It’s been just over a week that Netflix’s ‘Ray,’ an anthology of four short stories written by the Satyajit Ray, has gone on air. And already, it has polarised opinions sharply in the city of the iconic auteur - while there is outrage on one hand as many feel his creations has been desecrated, the other half feels that the effort to revisit his writings through a contemporary lens has been quite a successful cinematic experiment.
Srijit Mukherji, who began his career with Bengali feature film ‘Autograph’ - again inspired by Ray’s ‘Nayak’ (The Hero), Vasan Bala and Abhishek Chaubey had taken up the challenge to portray four of Ray’s short stories – Spotlight (Bala), Bahurupi (Bahrupiya, Mukherji), Barin Bhowmik-er Byaram (Hungama Hai Kyon Barpa, Chaubey) and Bipin Chowdhury’r Smritibhrom (Forget Me Not, Mukherji) for the anthology.
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The purists, who have grown up reading Ray’s short stories are calling it a waste of time, but the Mukherjee loyalists are ecstatic about what they feel are dark, intriguing masterpieces which comply with idiom of filmmaking on OTT platforms. Sandip Ray, his son and a senior filmmaker himself, has shied away from passing a judgement on the anthology - admitting he is apprehensive as he doesn’t know what to expect from the films.
It’s not easy to be in Ray Jr’s shoes. The venture by Netflix India has been to pay a tribute to Ray on his ongoing 100th birth anniversary year and once he has agreed on a professional agreement over filming rights of the stories, there can be no interference on the creative process. Ray Jr has admitted in an interview that he wasn’t consulted on the script, while the jury is still out if the short films have missed out on the soul of Ray’s stories altogether.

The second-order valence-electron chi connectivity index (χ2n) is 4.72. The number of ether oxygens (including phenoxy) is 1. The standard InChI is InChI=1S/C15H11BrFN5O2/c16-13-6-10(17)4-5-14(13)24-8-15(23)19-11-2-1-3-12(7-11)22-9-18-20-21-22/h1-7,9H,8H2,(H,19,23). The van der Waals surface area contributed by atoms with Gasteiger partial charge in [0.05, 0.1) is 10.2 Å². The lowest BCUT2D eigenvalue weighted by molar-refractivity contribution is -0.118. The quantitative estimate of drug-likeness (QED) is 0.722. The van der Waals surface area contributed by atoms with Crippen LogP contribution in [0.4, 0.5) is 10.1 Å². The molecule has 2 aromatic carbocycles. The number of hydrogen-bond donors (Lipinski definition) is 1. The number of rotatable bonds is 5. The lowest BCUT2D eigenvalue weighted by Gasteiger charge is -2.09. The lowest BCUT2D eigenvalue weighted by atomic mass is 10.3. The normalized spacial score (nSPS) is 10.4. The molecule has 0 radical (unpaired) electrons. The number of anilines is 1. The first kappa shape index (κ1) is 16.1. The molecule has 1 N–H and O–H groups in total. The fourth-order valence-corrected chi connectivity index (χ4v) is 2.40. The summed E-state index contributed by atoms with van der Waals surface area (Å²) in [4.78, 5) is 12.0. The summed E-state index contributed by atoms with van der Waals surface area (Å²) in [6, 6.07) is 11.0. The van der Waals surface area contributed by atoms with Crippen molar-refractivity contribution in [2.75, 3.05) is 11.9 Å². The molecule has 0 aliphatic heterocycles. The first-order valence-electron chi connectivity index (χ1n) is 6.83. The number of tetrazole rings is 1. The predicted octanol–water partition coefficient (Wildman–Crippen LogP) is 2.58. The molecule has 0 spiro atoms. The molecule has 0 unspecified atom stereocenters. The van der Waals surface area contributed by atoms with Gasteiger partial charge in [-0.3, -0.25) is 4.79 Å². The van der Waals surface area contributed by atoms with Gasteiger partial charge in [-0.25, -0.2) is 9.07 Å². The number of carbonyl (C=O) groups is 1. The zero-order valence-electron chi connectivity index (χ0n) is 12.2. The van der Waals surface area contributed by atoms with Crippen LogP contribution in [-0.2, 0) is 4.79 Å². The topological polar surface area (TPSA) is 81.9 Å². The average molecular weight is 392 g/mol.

Any criticism of a film, ideally, should focus on it’s worthiness of cinematic experience - rather than how faithfully it has been able to adhere to the storyline even if it’s a Ray work. However, there has been historically a certain level of intolerance in Bengal whenever any creative liberties were taken with the works of two of the biggest Renaissance figures from the state in the last two centuries - Rabindranath Tagore and Ray.
Talk about Rabindrasangeet, the treasure trove of songs written by Nobel laureate Tagore, which were the intellectual property of Vishwa Bharati - the university in Shantiniketan founded by him till as late as 2002. Any recording of the Tagore songs had to adhere to the rigid notation of Vishwa Bharati and even the hugely popular Debabrata Biswas was barred from singing Rabindrasangeet on charges that he flouted the notation. It's only after that period when the copyright rules were eased that experiments have begun to render the songs with greater instrumentation.
The hyper-sensitivity over handling of Ray’s stories, hence, is not unexpected - especially when often a tenuous storyline is kept but the social mileau has been changed, characters have been added, swear words are on free flow alongwith the sexuality. This is not the world Ray inhabited, and hence, the controversy is an expected one.
Ironically enough, Ray himself has been often criticised for taking liberties with well-known literary work during his journey - be it with the final scene of Charulata (The Lonely Wife) or the dark ending of Jana Aranya (The Middleman). The saving grace was that all such work had transcended to pure cinema.
The final verdict rests with the audience - and the way the anthology is trending on social media, the curiosity value is certainly on an upward swing!